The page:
Tributes were paid today (January 16) after broadcasting legend Ed Doolan, who had been unwell since Christmas, died in his sleep earlier today, aged 76. He had been suffering from vascular dementia for a number of years.
“Ed was a broadcasting giant – also an inspiration and a friend to many people in the Midlands and across the country,” said Sarah Harness, Editor at BBC WM.
During his career, Ed, who in 2015 was enrolled as a Life Member of Birmingham Press Club in recognition of his services to the industry, was awarded the MBE for services to radio. He also won a Sony Gold Award and had the unique distinction of becoming the first person to be awarded honorary doctorates by the University of Birmingham, Aston University and the (former) University of Central England, now Birmingham City University.
In paying tribute, David Jennings, head of regional and local programmes at BBC West Midlands, said: “Ed was one of the great names of Local Radio.
“For 30 years from 1982, Ed's daily show was an appointment to listen on BBC WM. Recently, Ed had been living with dementia, but continued to broadcast a recorded weekly programme featuring interviews from his vast personal archive.
“Ed was a genuine broadcasting giant loved by generations of radio listeners in the West Midlands. On his daily show, he was the people’s champion - tireless in his pursuit of truth and fairness for all. Ed faced dementia with indomitable spirit and bravery, raising awareness of the condition and was the subject of a BBC West Midlands documentary about that battle.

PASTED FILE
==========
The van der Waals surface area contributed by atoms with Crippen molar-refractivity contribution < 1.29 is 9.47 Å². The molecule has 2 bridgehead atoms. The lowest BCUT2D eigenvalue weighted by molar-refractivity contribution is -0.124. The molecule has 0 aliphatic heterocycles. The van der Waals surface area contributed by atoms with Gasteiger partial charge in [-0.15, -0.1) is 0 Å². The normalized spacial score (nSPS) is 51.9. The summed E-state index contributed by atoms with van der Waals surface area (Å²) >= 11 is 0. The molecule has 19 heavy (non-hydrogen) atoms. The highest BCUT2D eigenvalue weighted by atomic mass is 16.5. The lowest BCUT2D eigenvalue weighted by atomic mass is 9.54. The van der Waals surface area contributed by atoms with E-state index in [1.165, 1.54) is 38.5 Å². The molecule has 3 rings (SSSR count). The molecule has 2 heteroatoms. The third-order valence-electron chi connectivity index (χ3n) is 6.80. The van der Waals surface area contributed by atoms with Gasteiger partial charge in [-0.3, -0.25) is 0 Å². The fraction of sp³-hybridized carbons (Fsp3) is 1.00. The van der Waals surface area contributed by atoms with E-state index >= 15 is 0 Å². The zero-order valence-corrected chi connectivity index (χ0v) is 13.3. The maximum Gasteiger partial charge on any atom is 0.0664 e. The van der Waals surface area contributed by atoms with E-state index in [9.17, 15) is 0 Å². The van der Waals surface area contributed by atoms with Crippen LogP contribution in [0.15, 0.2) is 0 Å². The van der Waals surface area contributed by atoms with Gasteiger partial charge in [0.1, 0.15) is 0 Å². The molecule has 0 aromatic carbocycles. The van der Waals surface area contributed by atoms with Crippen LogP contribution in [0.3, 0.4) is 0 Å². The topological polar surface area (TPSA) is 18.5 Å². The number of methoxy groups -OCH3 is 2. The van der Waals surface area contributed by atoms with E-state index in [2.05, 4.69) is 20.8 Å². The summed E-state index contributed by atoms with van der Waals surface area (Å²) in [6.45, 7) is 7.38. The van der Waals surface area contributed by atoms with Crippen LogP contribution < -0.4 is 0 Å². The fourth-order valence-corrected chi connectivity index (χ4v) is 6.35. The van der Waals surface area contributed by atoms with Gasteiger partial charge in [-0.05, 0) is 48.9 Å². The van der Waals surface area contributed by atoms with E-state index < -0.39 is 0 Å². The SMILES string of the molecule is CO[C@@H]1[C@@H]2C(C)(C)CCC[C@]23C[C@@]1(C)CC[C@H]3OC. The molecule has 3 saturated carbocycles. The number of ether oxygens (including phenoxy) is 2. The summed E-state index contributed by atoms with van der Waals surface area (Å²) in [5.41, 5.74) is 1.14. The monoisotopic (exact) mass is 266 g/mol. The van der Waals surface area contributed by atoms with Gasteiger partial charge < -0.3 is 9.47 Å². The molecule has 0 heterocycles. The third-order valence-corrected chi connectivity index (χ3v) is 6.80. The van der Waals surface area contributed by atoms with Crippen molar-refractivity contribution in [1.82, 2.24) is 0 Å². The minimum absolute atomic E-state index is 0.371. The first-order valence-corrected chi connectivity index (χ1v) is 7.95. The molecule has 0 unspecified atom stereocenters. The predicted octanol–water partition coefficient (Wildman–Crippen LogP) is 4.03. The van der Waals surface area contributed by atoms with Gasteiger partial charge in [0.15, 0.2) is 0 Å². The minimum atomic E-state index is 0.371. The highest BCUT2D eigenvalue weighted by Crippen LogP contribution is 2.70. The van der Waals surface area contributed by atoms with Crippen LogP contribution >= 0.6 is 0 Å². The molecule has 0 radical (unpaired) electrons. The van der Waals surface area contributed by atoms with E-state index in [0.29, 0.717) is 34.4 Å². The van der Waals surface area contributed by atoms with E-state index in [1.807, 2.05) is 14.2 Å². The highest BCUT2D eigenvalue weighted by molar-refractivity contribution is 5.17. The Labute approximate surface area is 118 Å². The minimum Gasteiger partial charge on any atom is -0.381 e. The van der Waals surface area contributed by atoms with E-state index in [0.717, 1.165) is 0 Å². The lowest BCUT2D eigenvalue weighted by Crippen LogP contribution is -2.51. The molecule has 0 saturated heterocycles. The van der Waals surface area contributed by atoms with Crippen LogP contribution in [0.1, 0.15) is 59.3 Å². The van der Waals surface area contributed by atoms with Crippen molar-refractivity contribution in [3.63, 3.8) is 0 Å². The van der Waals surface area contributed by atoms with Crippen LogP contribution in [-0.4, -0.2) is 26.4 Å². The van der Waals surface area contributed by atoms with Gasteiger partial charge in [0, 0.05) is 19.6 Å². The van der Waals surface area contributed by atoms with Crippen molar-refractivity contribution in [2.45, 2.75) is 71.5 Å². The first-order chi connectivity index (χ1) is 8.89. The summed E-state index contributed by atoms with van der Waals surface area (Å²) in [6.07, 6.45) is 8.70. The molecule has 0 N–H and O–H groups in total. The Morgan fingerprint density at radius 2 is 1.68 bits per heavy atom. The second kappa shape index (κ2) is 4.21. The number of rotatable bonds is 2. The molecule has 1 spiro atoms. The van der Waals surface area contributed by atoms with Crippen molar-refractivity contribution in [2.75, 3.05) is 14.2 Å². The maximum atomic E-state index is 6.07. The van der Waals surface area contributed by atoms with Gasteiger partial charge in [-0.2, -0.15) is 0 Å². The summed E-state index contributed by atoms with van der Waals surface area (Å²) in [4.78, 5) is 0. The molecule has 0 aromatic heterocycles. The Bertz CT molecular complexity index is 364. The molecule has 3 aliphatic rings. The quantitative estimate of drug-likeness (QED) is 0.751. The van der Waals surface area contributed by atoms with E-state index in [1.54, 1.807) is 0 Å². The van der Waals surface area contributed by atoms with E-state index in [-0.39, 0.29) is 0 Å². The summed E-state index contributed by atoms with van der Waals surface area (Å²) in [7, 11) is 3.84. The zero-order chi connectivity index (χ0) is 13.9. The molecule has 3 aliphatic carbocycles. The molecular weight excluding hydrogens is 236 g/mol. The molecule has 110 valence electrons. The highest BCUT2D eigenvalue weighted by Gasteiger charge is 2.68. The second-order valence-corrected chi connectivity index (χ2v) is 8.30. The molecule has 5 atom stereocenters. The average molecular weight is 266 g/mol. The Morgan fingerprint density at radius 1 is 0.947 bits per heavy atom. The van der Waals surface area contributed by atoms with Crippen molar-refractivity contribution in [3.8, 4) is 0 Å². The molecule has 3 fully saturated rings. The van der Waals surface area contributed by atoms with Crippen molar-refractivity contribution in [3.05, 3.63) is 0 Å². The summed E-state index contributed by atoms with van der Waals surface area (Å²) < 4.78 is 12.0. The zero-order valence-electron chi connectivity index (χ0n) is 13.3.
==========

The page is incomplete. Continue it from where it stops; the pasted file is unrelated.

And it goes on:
“His contribution has been immense and will continue to inspire presenters across local radio now and in the future. All our thoughts are with Ed’s wife Chris and their family,” said David.
Sarah added: “Ed’s UK career was launched at BRMB in 1974 and he first broadcast on BBC WM in 1982 but had already become a well- loved figure in the area by then. He was undoubtedly the people’s champion and I don’t think there was any major public figure he didn’t hold to account on his mid-morning show. Ed was a man of the people and really did get things done and today really is the end of an era.”
She said: “Our audience will need time to talk about their loss and share memories. But so will we.”
When he was enrolled as a Press Club Life Member, Ed recalled the time he was actually refused membership!
He said: “It was in March 1973. I turned up at a Press Club meeting and they told me I couldn’t join. They said I worked in radio – and wasn’t a journalist!
“Anyway, I kept going back and eventually did join when I produced my German Press Card,” said Ed, who worked at Radio Deutsche Welle before joining commercial radio station BRMB in Birmingham.